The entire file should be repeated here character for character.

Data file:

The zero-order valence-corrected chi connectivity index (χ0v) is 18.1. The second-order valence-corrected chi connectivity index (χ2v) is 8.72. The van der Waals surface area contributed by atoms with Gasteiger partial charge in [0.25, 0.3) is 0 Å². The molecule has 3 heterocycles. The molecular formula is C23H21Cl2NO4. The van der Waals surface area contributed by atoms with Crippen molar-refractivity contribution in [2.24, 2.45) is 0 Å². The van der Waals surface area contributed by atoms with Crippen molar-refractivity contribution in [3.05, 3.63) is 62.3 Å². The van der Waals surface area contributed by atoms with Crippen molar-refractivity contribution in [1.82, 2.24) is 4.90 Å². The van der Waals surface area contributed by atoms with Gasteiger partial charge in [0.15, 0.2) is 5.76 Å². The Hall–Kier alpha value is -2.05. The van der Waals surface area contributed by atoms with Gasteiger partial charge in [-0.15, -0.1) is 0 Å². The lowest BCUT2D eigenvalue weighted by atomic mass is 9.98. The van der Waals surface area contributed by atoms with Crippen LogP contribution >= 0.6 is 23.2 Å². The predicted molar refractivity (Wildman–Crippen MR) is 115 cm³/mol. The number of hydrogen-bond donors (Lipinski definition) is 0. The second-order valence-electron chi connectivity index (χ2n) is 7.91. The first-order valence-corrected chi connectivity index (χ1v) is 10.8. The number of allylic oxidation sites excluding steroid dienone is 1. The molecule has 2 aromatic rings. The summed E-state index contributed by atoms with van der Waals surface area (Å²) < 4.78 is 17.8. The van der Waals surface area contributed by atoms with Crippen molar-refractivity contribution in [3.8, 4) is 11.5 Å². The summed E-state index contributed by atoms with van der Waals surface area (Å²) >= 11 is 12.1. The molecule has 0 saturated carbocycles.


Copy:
The zero-order valence-corrected chi connectivity index (χ0v) is 18.1. The second-order valence-corrected chi connectivity index (χ2v) is 8.72. The van der Waals surface area contributed by atoms with Gasteiger partial charge in [0.25, 0.3) is 0 Å². The molecule has 3 heterocycles. The molecular formula is C23H21Cl2NO4. The van der Waals surface area contributed by atoms with Crippen molar-refractivity contribution in [2.24, 2.45) is 0 Å². The van der Waals surface area contributed by atoms with Crippen molar-refractivity contribution in [3.05, 3.63) is 62.3 Å². The van der Waals surface area contributed by atoms with Crippen molar-refractivity contribution in [1.82, 2.24) is 4.90 Å². The van der Waals surface area contributed by atoms with Gasteiger partial charge in [0.15, 0.2) is 5.76 Å². The Hall–Kier alpha value is -2.05. The van der Waals surface area contributed by atoms with Gasteiger partial charge in [-0.15, -0.1) is 0 Å². The lowest BCUT2D eigenvalue weighted by atomic mass is 9.98. The van der Waals surface area contributed by atoms with Crippen LogP contribution >= 0.6 is 23.2 Å². The predicted molar refractivity (Wildman–Crippen MR) is 115 cm³/mol. The number of hydrogen-bond donors (Lipinski definition) is 0. The second-order valence-electron chi connectivity index (χ2n) is 7.91. The first-order valence-corrected chi connectivity index (χ1v) is 10.8. The number of allylic oxidation sites excluding steroid dienone is 1. The molecule has 2 aromatic rings. The summed E-state index contributed by atoms with van der Waals surface area (Å²) < 4.78 is 17.8. The van der Waals surface area contributed by atoms with Crippen molar-refractivity contribution in [3.8, 4) is 11.5 Å². The summed E-state index contributed by atoms with van der Waals surface area (Å²) >= 11 is 12.1. The molecule has 0 saturated carbocycles.